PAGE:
Published: Sep 17, 2014
Last week I examined how much better Ivy League grads have it on Wall Street compared to non-Ivy Leaguers. This week I turn to women vs. men—specifically to women and men at the two most prestigious investment banks on the planet: Goldman Sachs and Morgan Stanley. I was curious to see, parsing our latest Banking Survey data, the difference between how men and women at GS and MS rate their respective firms in various workplace categories.
I admit that I expected men (since they make up a majority of professional positions on Wall Street; if our latest Banking Survey is any indication, it's about 70/30 men to women on the Street) would likely give their firms better ratings than women. However, I didn’t expect the numbers to fall so far in men's favor. If you believe that numbers don't lie, it's clear that Wall Street women are getting a TON less satisfaction than Wall Street men.
As you'll see in the below tables, Goldman Sachs and Morgan Stanley men rated their respective firms higher in every major workplace category in our latest Banking Survey than their female colleagues. In fact, the average difference in scores between men and women at Goldman was more than 5% and at Morgan Stanley it was nearly 4%. (Note: more than 3,600 banking professionals took our survey earlier this year, including about 2,500 men, 1,100 women, and a few hundred each from Goldman and Morgan Stanley).
Perhaps even more interesting than the overall disparity are the various categories where scores varied most. At Goldman, there was great disparity between men's and women's scores when it came to diversity. Men rated Goldman more than 9% better in all three major diversity categories: female, racial, and LGBT diversity. This sends a strong signal that men and women are seeing diversity recruiting and retaining through very different lenses.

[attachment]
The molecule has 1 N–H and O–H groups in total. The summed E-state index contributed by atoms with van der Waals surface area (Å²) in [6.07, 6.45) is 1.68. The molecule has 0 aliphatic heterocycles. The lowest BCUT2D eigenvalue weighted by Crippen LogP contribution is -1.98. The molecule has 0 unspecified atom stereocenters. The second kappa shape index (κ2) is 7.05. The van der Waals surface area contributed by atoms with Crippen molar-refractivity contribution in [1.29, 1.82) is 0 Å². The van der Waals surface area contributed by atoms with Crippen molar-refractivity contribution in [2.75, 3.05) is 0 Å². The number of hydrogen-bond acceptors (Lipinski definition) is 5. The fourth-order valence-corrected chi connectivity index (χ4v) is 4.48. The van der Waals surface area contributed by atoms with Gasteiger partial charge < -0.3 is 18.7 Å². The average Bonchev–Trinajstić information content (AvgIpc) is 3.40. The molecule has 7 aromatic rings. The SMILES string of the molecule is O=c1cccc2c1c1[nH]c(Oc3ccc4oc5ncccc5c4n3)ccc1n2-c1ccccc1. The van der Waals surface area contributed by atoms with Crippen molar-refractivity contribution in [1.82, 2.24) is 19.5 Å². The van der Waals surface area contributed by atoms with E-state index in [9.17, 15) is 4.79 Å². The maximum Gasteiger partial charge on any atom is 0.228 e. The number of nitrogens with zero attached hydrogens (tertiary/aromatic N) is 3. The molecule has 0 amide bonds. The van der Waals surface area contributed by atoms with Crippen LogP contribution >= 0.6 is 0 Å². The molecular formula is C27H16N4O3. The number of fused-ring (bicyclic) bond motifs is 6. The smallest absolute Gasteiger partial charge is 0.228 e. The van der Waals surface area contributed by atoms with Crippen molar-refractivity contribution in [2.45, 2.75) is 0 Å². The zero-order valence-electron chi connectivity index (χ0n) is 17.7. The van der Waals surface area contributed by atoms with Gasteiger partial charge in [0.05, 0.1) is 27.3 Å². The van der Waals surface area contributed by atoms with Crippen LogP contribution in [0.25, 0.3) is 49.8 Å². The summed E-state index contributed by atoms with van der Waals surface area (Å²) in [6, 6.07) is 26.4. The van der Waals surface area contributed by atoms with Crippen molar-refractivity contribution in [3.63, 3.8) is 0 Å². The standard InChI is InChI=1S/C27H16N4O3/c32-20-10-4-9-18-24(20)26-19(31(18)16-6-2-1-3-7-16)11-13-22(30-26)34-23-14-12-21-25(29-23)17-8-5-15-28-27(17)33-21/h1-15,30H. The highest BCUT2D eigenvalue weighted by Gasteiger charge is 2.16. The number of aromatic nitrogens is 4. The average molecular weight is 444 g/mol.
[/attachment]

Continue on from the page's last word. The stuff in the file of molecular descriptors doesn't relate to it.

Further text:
There was also quite a disparity in overall satisfaction, with men scoring satisfaction more than 8% better than women. And work-life balance wasn't far behind. Men's scores were more than 7% better than women's in this category, signaling that life at Goldman is much kinder if you're a man.
To that end, Goldman women told us in our Banking Survey this year that work-life balance is "poor" at worst and "challenging to achieve" at best. "There's an expectation of rapid response time to emails at all hours on all days," one female banker at Goldman told us, "and it's difficult to find a substitute for vacations." According to another woman, "Goldman really tries to have many options to create work-life balance, but the culture in and of itself just doesn't really promote it. All my coworkers are working just as hard as I am and, because of that, it feels like there's less opportunity to have work-life balance."
Yet another woman at Goldman told us, "We're constantly encouraged to balance work and life, while in reality it is almost impossible to balance them if you're given a lot of work late in the evening. If your managers are working long hours and aren't involved in activities outside of work, then it might be challenging to convey why balance and outside non-work initiatives are so important and essential to you."